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FW: Microraptor hanqingi, new species from China.
I second Dr. Habib on that. Some papers on quail and starlings showed that
something like 90% of their launch velocity came from leaping with their legs,
from a standstill, and only 10% from their modern pectoral flight apparatus.
Until then I never imagined the legs provided so much thrust. The kagu is said
to start at a standstill, leap up with its legs, and glide downhill, but I
investigated that and it is suspect. We'd have to test one in a zoo to see if
they can really do it without flapping.
From: owner-DINOSAUR@usc.edu [owner-DINOSAUR@usc.edu] on behalf of Habib,
Sent: Friday, May 25, 2012 4:36 PM
To: Augusto Haro
Cc: firstname.lastname@example.org; "email@example.com"@listproc.usc.edu
Subject: Re: Microraptor hanqingi, new species from China.
The inability of Archaeopteryx to flap is actually quite debatable, but
regardless, there are many other ways to use wings than gliding, even without
powered flight. Incidentally, if it launch from the ground (huge if) there's no
particular reason to expect it ran to do so.
On May 25, 2012, at 3:09 PM, Augusto Haro wrote:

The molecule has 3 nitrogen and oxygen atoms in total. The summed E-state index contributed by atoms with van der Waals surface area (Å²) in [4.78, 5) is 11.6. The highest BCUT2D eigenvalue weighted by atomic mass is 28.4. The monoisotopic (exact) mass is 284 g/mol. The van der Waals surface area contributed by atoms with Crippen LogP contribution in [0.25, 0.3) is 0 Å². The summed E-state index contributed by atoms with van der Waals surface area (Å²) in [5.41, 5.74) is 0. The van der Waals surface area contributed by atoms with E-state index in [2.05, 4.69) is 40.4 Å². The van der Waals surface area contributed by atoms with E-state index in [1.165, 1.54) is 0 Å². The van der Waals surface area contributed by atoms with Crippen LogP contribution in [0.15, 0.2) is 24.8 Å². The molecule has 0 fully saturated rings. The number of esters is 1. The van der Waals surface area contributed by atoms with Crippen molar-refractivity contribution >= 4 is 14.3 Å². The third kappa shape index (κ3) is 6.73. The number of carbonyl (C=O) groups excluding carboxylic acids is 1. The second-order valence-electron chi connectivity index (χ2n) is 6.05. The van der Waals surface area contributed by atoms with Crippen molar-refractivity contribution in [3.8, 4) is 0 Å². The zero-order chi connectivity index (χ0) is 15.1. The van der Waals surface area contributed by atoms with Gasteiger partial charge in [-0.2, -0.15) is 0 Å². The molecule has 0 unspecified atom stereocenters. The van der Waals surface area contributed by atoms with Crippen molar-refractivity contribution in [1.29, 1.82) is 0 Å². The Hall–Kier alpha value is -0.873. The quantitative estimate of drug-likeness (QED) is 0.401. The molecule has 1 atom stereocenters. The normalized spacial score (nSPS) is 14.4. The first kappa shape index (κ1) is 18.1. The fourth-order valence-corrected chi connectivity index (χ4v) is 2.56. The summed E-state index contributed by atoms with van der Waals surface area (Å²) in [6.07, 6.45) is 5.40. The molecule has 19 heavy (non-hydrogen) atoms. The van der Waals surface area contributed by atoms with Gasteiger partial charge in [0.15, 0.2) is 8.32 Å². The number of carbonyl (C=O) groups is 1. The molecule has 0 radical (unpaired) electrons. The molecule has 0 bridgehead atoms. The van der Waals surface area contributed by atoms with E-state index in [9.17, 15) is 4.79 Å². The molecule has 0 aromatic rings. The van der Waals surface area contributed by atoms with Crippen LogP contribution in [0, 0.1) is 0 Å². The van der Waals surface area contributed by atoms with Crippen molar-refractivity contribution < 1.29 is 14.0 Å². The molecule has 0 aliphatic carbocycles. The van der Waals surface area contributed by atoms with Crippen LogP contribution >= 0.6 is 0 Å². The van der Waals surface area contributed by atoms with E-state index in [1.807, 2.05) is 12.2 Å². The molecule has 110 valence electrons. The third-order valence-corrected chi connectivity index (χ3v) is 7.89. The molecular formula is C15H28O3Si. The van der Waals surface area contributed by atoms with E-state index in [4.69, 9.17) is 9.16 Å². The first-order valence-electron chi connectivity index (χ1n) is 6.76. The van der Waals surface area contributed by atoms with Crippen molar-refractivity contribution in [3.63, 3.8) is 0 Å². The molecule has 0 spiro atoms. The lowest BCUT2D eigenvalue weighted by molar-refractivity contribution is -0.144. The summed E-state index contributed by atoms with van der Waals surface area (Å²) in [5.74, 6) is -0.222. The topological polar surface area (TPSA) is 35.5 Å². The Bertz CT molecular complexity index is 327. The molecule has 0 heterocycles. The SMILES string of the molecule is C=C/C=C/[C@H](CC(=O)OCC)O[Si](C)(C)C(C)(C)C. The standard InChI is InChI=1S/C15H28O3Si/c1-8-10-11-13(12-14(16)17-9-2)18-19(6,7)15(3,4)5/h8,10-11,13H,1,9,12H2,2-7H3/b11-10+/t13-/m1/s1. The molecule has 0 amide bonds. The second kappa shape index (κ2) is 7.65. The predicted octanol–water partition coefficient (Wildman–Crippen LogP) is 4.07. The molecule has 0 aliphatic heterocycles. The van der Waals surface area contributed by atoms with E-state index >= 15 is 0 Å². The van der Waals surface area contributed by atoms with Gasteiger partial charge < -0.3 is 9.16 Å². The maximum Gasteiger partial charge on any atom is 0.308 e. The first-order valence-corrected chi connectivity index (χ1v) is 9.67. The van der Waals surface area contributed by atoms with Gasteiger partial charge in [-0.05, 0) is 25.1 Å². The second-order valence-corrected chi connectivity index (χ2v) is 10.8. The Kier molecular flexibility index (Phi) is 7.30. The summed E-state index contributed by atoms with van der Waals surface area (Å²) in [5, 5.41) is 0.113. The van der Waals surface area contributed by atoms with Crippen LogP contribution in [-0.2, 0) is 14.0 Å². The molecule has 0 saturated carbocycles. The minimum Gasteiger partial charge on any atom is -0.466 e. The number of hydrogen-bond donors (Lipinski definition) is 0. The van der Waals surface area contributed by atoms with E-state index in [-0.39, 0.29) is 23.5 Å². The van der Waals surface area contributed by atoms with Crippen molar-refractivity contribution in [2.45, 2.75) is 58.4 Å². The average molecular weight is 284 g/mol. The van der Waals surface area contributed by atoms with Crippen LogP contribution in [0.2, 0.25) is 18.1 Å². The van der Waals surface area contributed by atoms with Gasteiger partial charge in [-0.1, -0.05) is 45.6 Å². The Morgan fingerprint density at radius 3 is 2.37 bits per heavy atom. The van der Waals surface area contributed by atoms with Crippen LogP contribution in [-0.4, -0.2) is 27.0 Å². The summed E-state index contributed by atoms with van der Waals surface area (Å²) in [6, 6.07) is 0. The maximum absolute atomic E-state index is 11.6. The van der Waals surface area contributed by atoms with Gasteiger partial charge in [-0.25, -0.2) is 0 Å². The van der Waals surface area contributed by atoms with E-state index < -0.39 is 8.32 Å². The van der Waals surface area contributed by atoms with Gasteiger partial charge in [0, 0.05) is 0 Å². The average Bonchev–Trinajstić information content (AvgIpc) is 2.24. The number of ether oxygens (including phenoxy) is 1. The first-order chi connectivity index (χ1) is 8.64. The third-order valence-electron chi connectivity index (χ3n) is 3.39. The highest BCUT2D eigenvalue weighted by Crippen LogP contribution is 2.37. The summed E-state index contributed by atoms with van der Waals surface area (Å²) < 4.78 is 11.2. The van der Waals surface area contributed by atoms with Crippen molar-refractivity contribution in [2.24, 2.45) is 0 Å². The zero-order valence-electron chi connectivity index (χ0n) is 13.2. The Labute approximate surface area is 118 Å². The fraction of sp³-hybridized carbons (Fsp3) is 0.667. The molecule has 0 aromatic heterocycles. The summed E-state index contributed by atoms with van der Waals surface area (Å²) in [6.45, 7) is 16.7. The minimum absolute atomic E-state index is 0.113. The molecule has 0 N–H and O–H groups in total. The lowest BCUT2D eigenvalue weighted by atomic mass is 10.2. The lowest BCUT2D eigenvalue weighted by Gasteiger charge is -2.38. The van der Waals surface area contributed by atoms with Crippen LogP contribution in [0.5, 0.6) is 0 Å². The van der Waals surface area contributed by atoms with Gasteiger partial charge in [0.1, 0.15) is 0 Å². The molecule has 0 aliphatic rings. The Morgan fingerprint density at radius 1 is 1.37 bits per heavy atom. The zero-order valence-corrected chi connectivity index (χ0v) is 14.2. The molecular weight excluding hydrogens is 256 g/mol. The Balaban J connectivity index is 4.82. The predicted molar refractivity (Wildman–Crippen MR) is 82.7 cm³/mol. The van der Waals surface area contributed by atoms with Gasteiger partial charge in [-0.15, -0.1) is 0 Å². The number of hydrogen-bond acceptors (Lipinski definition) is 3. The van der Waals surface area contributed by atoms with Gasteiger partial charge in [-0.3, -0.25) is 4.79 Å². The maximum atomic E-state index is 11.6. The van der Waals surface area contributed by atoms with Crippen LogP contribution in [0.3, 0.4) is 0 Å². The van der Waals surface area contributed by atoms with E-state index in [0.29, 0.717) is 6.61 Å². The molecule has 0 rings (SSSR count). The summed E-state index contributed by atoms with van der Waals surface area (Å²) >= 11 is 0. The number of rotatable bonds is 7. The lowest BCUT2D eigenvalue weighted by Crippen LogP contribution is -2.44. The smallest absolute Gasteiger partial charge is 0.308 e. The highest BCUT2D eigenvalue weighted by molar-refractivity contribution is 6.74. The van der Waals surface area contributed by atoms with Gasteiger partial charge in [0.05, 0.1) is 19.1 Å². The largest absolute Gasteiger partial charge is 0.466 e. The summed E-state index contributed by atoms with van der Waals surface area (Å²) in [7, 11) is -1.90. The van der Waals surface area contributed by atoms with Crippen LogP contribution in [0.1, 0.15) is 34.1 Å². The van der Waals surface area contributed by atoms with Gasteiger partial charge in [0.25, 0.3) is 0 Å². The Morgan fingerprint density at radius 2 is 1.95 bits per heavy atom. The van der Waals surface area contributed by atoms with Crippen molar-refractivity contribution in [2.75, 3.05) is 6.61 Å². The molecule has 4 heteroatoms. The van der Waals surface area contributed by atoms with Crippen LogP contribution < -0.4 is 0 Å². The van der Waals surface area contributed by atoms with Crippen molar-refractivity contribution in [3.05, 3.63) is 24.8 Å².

> 2012/5/25 Habib, Michael <MHabib@chatham.edu>
> Also, for all of the individuals in the current thread: we should be sure to
> give good cause at each step for putting paravians in trees to begin with.
> The potentially intuitive nature of arboreal proto-flight does not constitute
> good cause.
> In my case, when I tought best of the hypothesis of tree-down origin of avian
> flight, my main reasons were:
> 1- Reading that Archaeopteryx could not flap, being thus forced to glide or
> soar (if such a form got into the air at all), coupled with the impression
> that these wings had to be used to travel on air away from the floor
> (contrasting with merely ornamental or egg-protecting hypotheses, which I
> cannot refute, BTW), and reading in some aged book that Archaepteryx could
> not start gliding from the floor even if it was acquiring velocity by running
> (I do not remember the physical ar
ke to know if it is true), so being forced to start from above.
> 2 - Although now obsolete, Fedduccia's (1993) argument on ungual curvature.
> Other alternative scenario for a gliding origin of flight would be, as
> previously mentioned by someone, very "rugous" or irregular terrain, which
> would permit economy of transport for gliders and by the way would likely be
> avoided by larger predators because of the possibility of tripping over. Can
> the "rugosity" of the terrain in which avialans are found be geologically
> An alternative is that Archaeopteryx's vertically jumping capacities were
> awesome (given some similarity of jumping and cursorial adaptations, and the
> arguments raised by Tim against aboreality, this is now slightly sound to me,
> but there do not seem to be present specifically jumping adaptations).
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